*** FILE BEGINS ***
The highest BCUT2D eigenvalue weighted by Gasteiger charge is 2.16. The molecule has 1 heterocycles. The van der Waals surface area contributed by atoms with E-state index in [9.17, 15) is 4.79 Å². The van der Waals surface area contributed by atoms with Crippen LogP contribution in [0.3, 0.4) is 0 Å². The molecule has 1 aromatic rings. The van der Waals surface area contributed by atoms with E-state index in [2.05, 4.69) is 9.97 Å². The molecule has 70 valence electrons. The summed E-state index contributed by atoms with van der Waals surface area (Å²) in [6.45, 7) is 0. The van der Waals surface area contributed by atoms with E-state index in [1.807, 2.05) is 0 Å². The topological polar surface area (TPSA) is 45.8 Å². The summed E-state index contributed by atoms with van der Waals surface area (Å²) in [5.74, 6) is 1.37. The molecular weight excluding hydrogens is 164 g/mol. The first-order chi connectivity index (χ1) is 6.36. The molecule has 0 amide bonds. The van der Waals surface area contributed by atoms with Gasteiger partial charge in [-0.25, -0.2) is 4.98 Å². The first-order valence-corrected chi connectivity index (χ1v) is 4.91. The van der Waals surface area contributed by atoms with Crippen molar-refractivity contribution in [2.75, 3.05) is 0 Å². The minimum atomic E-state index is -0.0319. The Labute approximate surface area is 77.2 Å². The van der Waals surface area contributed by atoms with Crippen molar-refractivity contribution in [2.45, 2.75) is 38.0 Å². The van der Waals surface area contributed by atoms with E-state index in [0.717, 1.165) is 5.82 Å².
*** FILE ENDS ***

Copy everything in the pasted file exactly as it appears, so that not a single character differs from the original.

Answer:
The highest BCUT2D eigenvalue weighted by Gasteiger charge is 2.16. The molecule has 1 heterocycles. The van der Waals surface area contributed by atoms with E-state index in [9.17, 15) is 4.79 Å². The van der Waals surface area contributed by atoms with Crippen LogP contribution in [0.3, 0.4) is 0 Å². The molecule has 1 aromatic rings. The van der Waals surface area contributed by atoms with E-state index in [2.05, 4.69) is 9.97 Å². The molecule has 70 valence electrons. The summed E-state index contributed by atoms with van der Waals surface area (Å²) in [6.45, 7) is 0. The van der Waals surface area contributed by atoms with E-state index in [1.807, 2.05) is 0 Å². The topological polar surface area (TPSA) is 45.8 Å². The summed E-state index contributed by atoms with van der Waals surface area (Å²) in [5.74, 6) is 1.37. The molecular weight excluding hydrogens is 164 g/mol. The first-order chi connectivity index (χ1) is 6.36. The molecule has 0 amide bonds. The van der Waals surface area contributed by atoms with Gasteiger partial charge in [-0.25, -0.2) is 4.98 Å². The first-order valence-corrected chi connectivity index (χ1v) is 4.91. The van der Waals surface area contributed by atoms with Crippen molar-refractivity contribution in [2.75, 3.05) is 0 Å². The minimum atomic E-state index is -0.0319. The Labute approximate surface area is 77.2 Å². The van der Waals surface area contributed by atoms with Crippen molar-refractivity contribution in [2.45, 2.75) is 38.0 Å². The van der Waals surface area contributed by atoms with E-state index in [0.717, 1.165) is 5.82 Å².